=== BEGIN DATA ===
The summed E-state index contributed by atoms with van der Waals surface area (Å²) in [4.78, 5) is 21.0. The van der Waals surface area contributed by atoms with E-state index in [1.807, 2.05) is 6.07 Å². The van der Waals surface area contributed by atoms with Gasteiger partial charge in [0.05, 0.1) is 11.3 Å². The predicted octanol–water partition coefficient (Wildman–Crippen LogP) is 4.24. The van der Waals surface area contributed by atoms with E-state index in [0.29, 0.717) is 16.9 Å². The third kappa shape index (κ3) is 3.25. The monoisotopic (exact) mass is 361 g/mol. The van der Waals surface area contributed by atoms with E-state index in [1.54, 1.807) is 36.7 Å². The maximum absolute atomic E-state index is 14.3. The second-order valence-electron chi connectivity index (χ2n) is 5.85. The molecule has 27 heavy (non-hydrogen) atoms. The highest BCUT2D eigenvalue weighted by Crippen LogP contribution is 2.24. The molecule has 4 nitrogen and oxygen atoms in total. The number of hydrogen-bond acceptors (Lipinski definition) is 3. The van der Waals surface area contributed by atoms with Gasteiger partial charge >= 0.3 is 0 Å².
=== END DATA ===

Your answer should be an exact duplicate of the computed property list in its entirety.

The summed E-state index contributed by atoms with van der Waals surface area (Å²) in [4.78, 5) is 21.0. The van der Waals surface area contributed by atoms with E-state index in [1.807, 2.05) is 6.07 Å². The van der Waals surface area contributed by atoms with Gasteiger partial charge in [0.05, 0.1) is 11.3 Å². The predicted octanol–water partition coefficient (Wildman–Crippen LogP) is 4.24. The van der Waals surface area contributed by atoms with E-state index in [0.29, 0.717) is 16.9 Å². The third kappa shape index (κ3) is 3.25. The monoisotopic (exact) mass is 361 g/mol. The van der Waals surface area contributed by atoms with E-state index in [1.54, 1.807) is 36.7 Å². The maximum absolute atomic E-state index is 14.3. The second-order valence-electron chi connectivity index (χ2n) is 5.85. The molecule has 27 heavy (non-hydrogen) atoms. The highest BCUT2D eigenvalue weighted by Crippen LogP contribution is 2.24. The molecule has 4 nitrogen and oxygen atoms in total. The number of hydrogen-bond acceptors (Lipinski definition) is 3. The van der Waals surface area contributed by atoms with Gasteiger partial charge >= 0.3 is 0 Å².